Woolworths reveals bold new in-store 'virtual shop assistant' for customers
Woolworths could increase plans for contactless shopping amid changes to how Aussies shop due to the coronavirus pandemic.
Woolies told Yahoo News Australia in February it had rolled out Scan&Go at 10 Sydney stores.
The scheme involves shoppers downloading the Scan&Go app from the App store or Google Play and registering payment details in the app.
Customers can then go around the store scanning items on their phone as they put them into their bags before tapping off at a designated kiosk, shaving minutes off shopping times.
Woolworths Group Head of Payments and Financial Services Paul Monnington said the scheme was aimed at customers who lead busy lives and that the Woolworths experience was now “more convenient than ever before”.
Due to coronavirus, and to stop the spread of it, supermarkets have encouraged sick shoppers to cut down on in-store contacts whether it’s encouraging social distancing, making orders online to be delivered to homes or reducing the number of customers in shops.
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WooliesX digital innovation division director Amanda Bardwell told the Australian Financial Review there’s been demand for contactless shopping and Scan&Go has since been rolled out to 15 stores.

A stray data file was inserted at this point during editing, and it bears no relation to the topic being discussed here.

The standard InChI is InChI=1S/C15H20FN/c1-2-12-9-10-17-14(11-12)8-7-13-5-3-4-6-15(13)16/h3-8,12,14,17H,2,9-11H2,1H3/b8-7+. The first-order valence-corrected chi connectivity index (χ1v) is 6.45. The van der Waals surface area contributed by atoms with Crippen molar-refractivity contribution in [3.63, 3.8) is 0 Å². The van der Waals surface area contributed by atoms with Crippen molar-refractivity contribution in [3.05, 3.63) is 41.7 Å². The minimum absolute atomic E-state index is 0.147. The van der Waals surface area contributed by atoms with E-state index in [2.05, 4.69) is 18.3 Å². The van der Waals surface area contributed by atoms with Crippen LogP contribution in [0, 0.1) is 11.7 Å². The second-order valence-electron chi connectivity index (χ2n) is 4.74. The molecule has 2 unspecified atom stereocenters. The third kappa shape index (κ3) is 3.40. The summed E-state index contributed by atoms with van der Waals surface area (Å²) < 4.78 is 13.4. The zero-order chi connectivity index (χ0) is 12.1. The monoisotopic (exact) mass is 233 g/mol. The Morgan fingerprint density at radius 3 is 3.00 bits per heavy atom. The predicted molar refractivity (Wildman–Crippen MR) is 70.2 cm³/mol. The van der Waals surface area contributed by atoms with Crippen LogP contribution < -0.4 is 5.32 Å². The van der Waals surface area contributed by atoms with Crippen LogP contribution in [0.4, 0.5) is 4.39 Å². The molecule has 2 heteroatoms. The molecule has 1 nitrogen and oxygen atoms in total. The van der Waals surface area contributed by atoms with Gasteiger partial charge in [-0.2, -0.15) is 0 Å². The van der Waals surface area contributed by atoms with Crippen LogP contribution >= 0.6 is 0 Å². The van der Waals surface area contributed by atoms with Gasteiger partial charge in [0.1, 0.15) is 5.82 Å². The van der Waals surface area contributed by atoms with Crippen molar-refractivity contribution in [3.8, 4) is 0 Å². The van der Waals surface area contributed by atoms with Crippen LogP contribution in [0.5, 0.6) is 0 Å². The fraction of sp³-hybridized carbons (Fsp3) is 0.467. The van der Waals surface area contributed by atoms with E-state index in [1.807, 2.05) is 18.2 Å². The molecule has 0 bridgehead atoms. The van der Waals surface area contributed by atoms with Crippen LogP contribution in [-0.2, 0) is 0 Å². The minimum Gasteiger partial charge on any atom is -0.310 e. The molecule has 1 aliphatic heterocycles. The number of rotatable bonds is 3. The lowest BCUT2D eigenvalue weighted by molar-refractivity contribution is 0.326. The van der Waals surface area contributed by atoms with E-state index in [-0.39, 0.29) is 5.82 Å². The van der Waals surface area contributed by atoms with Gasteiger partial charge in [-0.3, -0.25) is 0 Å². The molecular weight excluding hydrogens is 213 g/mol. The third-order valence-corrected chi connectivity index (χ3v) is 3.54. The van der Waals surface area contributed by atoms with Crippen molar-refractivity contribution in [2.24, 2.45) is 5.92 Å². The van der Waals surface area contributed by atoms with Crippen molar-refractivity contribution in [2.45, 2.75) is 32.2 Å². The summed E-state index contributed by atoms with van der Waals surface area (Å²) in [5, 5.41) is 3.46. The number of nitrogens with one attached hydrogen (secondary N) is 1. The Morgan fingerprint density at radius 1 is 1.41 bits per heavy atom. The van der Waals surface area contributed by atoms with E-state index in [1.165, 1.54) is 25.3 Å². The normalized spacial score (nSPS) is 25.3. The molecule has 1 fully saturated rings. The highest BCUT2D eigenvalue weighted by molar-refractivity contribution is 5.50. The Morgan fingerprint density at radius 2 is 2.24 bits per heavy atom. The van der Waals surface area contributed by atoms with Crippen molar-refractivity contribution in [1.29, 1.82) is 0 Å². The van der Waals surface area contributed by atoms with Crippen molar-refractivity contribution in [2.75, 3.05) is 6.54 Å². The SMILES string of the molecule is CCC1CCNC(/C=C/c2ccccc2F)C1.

She added while interest has increased in Scan&Go, Woolies plans to “accelerate” trials.
However, it doesn’t mean shopping will change drastically.
The app will change though, WooliesX chief digital technology officer Nick Eshkenazi told AFR with features to make shopping not only quicker but easier.
"We have added features where you can find a specific product in a particular aisle while you're in a store, and lead them to where it is,” Mr Eshkenazi told the publication.
Mr Eshkenazi added the idea is to have the app become a “virtual shop assistant”.
It’s a somewhat different approach to what Brittain Ladd, chief marketing officer of US consultancy firm Pulse Integration, predicted for shopping centres in the future.
Even before the deadly pandemic, customers have been yearning for increased speed and a simplified shopping experience, Mr Ladd said.
“Specifically, I believe that the future of retail isn’t shopping, it is retrieving and receiving the products desired, especially groceries, as fast and easy as possible.”
To do this, the business consultant said all retailers should install micro-fulfilment centres. Mr Ladd helped Amazon design stores that incorporated micro-fulfilment centres (MFC).
A MFC leverages robotics and shuttles to automatically fulfil online grocery orders or assemble Click and Collect orders for pick up at a store, he explained.
They perform similarly to vending machines.
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